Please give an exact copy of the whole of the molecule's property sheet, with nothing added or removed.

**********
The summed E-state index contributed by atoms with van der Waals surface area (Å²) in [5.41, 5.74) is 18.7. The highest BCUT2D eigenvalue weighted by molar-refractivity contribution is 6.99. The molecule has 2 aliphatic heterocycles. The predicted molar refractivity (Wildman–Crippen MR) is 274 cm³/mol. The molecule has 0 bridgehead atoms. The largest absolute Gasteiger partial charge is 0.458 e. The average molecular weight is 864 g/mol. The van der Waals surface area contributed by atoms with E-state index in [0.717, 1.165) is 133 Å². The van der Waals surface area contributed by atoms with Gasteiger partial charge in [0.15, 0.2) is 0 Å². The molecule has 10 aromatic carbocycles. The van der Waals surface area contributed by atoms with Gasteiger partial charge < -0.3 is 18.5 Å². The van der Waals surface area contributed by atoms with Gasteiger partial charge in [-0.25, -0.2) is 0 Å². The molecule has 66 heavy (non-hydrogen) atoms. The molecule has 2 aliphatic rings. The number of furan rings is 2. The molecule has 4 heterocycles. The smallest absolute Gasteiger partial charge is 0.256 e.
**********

The summed E-state index contributed by atoms with van der Waals surface area (Å²) in [5.41, 5.74) is 18.7. The highest BCUT2D eigenvalue weighted by molar-refractivity contribution is 6.99. The molecule has 2 aliphatic heterocycles. The predicted molar refractivity (Wildman–Crippen MR) is 274 cm³/mol. The molecule has 0 bridgehead atoms. The largest absolute Gasteiger partial charge is 0.458 e. The average molecular weight is 864 g/mol. The van der Waals surface area contributed by atoms with E-state index in [0.717, 1.165) is 133 Å². The van der Waals surface area contributed by atoms with Gasteiger partial charge in [0.15, 0.2) is 0 Å². The molecule has 10 aromatic carbocycles. The van der Waals surface area contributed by atoms with Gasteiger partial charge < -0.3 is 18.5 Å². The van der Waals surface area contributed by atoms with Gasteiger partial charge in [-0.25, -0.2) is 0 Å². The molecule has 66 heavy (non-hydrogen) atoms. The molecule has 2 aliphatic rings. The number of furan rings is 2. The molecule has 4 heterocycles. The smallest absolute Gasteiger partial charge is 0.256 e.